There are many ways to resolve a tax debt. We discussed several of them in previous tips. on this tip, we turn to Offer in Compromise (OIC).
Taxpayers could consider applying for an Offer in Compromise when paying the full tax due could cause financial hardship. An Offer in Compromise is an agreement between a taxpayer and the Internal Revenue Service that settles a taxpayer’s tax liabilities for less than the full amount owed.
Some taxpayers would say “I owe the IRS. I want an offer in compromise.” An Offer in Compromise is not suitable to every taxpayer. Taxpayers should consider other tax resolution options before applying for an Offer in Compromise. According to the IRS, the goal is a compromise that is in the best interest of both the taxpayer and the IRS. Low-income taxpayers do not have to pay the application fee, and they should check if they meet the definition of low-income in the instructions for Form 656.
Taxpayers could apply for one of the 3 types of offers:
- Doubt as to Collectability,
- Doubt as to liability, and
- Effective Tax Administration.
There is a pre-qualifier tool available at irs.gov. In general, the IRS will not accept an offer if the taxpayer can pay the tax debt in full through an installment agreement or equity in assets. If the IRS determines that a taxpayer has not filed all tax returns that are legally required to file, the IRS will apply any initial payment the taxpayer sent with the offer to the tax debt and return both the offer and application fee to the taxpayer. This decision cannot be appealed.
As of April 2023, taxpayers must submit the recent version of OIC Form 656; Form 433-A/B (OIC). These forms are collection information statements required for both individual and business-related offers. Taxpayers must pay the $205 non-refundable application fee and taxpayers must also pay the initial offer payment, if applicable. A taxpayer’s unique facts and circumstances are considered to qualify for an offer in compromise. The Internal Revenue Service will look at the taxpayer’s ability to pay, income, expenses, and asset equity.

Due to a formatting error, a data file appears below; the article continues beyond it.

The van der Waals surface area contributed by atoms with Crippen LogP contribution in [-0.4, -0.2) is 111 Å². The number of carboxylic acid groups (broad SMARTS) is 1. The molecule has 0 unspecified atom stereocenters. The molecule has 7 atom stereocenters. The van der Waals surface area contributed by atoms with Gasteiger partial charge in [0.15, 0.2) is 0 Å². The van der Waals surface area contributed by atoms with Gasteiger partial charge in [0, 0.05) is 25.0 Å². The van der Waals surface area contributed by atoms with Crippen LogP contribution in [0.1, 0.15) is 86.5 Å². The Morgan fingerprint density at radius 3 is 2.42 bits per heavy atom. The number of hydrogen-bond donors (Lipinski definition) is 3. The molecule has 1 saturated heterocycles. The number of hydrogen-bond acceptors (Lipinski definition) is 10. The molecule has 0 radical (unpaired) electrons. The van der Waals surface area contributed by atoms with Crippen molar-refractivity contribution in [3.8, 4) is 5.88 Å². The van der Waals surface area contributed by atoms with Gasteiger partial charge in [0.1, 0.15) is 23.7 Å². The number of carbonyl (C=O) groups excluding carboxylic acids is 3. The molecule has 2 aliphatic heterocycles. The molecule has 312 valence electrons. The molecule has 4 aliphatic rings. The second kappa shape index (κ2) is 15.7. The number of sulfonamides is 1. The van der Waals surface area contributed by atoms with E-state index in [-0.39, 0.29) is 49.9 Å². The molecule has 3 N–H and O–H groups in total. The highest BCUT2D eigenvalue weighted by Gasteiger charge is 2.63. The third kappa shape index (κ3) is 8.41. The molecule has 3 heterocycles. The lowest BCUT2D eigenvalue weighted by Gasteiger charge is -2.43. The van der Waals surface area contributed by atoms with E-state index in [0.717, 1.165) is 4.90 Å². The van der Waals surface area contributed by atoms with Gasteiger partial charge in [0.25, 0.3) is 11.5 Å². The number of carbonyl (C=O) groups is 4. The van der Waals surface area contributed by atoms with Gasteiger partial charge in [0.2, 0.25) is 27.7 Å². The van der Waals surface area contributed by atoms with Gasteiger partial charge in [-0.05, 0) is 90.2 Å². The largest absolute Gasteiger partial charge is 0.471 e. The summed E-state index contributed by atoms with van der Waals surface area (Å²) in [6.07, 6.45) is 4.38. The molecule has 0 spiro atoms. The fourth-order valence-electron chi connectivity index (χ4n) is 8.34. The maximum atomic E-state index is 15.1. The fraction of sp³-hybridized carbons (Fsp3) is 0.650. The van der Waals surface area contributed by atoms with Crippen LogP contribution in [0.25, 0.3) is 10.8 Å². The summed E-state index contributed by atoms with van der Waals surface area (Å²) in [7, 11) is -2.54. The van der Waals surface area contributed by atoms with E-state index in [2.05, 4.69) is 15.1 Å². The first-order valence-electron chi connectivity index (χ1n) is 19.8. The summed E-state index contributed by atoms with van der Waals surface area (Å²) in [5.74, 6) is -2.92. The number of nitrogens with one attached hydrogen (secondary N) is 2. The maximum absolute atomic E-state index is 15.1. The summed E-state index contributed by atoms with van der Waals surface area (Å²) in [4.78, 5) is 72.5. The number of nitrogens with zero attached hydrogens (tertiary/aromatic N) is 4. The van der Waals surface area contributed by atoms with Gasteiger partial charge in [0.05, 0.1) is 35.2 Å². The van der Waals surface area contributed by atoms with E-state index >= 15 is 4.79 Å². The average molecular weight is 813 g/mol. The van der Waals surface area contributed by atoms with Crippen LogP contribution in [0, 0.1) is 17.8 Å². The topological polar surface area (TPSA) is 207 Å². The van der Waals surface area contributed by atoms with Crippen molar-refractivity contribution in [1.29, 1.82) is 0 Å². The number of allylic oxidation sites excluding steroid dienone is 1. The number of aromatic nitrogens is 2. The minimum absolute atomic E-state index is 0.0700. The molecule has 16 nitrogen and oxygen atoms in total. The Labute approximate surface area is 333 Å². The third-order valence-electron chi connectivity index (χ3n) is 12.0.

How is an offer calculated? The IRS would look for:
- Net Realizable Equity in Assets
- Future Income
- Allowable Expenses
- Allowable Living Expenses
Getting an Offer in Compromise is a long process. There are 7 steps in the Offer in Compromise life cycle:
- Offer Received
- Processability. The Process Examiner (PE) will review if the offer is processable or not.
- Case Building
- Offer in COIC
- Offer in Field Offer in Compromise (FOIC)
- OIC Investigation
- OIC Closure.
In submitting the application, taxpayers should ensure that their documents are current (within 6 months), they accurately value property and assets, they include fees and applicable payments, they stay filing and payment compliant. In most cases, the offer examiner (OE) will contact the taxpayer, in writing, requesting additional information and/or documentation. Taxpayers must promptly respond. When taxpayers do not reply by the deadline, the offer will be returned, and the process will need to restart.
Be mindful that the IRS’s figures could indicate that the taxpayer can fully pay the amount in a lump sum or through a monthly Installment Agreement payment arrangement, and the IRS will state that the taxpayer is not qualified for an OIC.
Fiscal Year 2021 OIC Program Results Dispositions Presented by the Office of Stakeholder Liaison
- Total Dispositions – 46,485 cases
- Not Processable (22%) – 10,089 cases
- Acceptances (32%) – 14,944 cases
- Rejections (17%) – 7,740 cases
- Returns (19%) – 8,747 cases
- Withdrawal/Termination (11%) – 4,965 cases
Hiring a tax resolution expert is the best action a taxpayer could take in a tax matter before the IRS or a state tax authority.
We offer FREE initial consultation!!!